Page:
Findings linking plants and beliefs in the Christian world
In the previous section we came to the conclusion that there are plant images on The Shroud of Turin, in addition to the famous image of the Man of the Shroud known for several hundred years. I studied these plant images in high quality photographs of the Shroud made in 1898, 1931, and 1978. I even saw them directly on the cloth in March 2000. Four of the plant species discovered were selected as geographic indicators, because their distribution is restricted to the Middle East. The area where their boundaries overlap is a narrow strip of land between Jerusalem and Hebron. Only in this area could people bring fresh plants of these species and lay them on the body of a dead man. Eight of the blooming plant species laid inside the Shroud share a common blooming time of March-April. The thorn images of [Rhamnus lycioides] and [Ziziphus spina-christi] and a cane section of the giant reed link the Shroud to several sentences in the New Testament. The location of the findings is displayed again in Fig. 15.2.1.
Many people are familiar with the study of Dr. Max Frei, the Swiss forensic investigator, who in 1973 reported finding pollen grains of Israeli origin on the Shroud of Turin (Fig. 15.2.2, left). He pressed cellotape to the linen with light thumb pressure. He cut the tape and pasted it to a microscope-glass making slides that are sealed to date. Dr. Frei did not study his 1978 slides; they were studied by others after his death.
In 2001 we brought most of the slides to Prof. Dr. Thomas Litt who is an expert palynologist and has very sophisticated microscopic equipment. Prof. Litt concluded that none of the pollen grains he saw could be named at a species level. Hence, all the conclusions drawn from previous palynological investigations of Dr. Frei’s material should be suspended until a new collection of pollen grains can be carried out and the grains thus obtained can be studied with modern equipment and by an expert of pollen of this area.
The sample we used in our previous publications is the grain presented on the left side of Fig. 15.2.2. At first sight one can say that it has “thorns” similar to those on the right side of Fig. 15.2.2. However, looking more thoroughly, one can see that the “thorns” of the right photograph are more pointed and denser compared to the “thorns” in the left photograph. The right photograph is of grains taken from a [Gundelia tournefortii] flowers. It is not the same as the grain on the left. Prof. Litt suggests in his conclusions that new samples should be taken; the material should be prepared using modern methods of palynology, and then determined by an expert. Since writing his conclusions in 2001 no pollen grains have been collected and investigated as he suggested, so the data concerning pollen grains should not be used in Shroud research.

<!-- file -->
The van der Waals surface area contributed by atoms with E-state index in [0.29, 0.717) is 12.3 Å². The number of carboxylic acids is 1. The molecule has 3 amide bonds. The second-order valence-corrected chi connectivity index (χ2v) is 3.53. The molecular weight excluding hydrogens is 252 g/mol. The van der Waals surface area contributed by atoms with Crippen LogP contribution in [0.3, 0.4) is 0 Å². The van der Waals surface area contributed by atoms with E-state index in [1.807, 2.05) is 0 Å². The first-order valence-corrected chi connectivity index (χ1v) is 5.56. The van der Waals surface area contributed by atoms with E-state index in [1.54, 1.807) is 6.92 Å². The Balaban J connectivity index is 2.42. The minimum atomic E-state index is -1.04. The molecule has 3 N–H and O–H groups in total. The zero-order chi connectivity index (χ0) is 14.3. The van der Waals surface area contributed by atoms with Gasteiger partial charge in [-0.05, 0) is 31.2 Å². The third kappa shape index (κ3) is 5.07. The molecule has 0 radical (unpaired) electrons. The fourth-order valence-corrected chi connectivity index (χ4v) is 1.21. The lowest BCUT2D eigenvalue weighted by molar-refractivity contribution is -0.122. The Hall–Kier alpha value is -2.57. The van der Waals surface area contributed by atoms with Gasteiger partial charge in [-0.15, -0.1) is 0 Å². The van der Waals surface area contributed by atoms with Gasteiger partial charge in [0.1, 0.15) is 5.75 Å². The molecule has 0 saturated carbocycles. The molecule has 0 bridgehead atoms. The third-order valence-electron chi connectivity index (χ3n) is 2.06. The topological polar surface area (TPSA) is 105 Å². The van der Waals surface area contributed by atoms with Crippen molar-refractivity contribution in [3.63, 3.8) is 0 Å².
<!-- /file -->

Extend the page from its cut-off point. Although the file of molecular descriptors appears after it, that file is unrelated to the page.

Images of cord segments
Cords in common use by Bedouin in the Negev and Sinai, and cords found in archaeological sites (Fig. 15.2.3) are made from two twisted parts. When opened slightly, these cords look like a chain of beads resembling the figure “8”. At the bottom right of Fig. 15.2.1 a few segments of such cord are marked (No. 14). Such segments are marked in Figs. 15.2.4 and 15.2.5. My passion for making cords is presented in [usefulplantsa the first chapter of the present electronic book]. The method and the results are shown in Fig. 15.2.4. When we check all the cord segments (as in Fig. 15.2.5) and measure their cumulative length, we arrive at ca. 10 m. In the book we wrote in 1999, we suggested that the role of this cord was to tie the Man to the cross, because the three nails would not have been sufficient to keep him in position.
In December 2006 the second permanent exhibition of the Shroud of Turin was opened in Rome, inaugurated by Cardinal Laghi, who was the nuncios in Jerusalem in the 1960s (Fig. 15.2.6). After my lecture I prepared a string from palm fibers (Fig. 15.2.7) and gave it to the cardinal as a souvenir of my presentation. He was grateful, saying that this gift is unique for him because the string is made by the same method as the cord, of which he had heard for the first time that evening. He promised to use the string as a book-mark. I decided that every one who hears my lecture or receives my book will also receive a string made by me as a souvenir gift. I make the strings from fibers taken from the [Washingtonia] palm in my garden. The leaf veins are thin, parallel and strong. In my free time I split the leaf into fibers with a pin and make them into a string. Thus, during a bus trip from my suburb to central Jerusalem I can create 5-10 souvenir strings.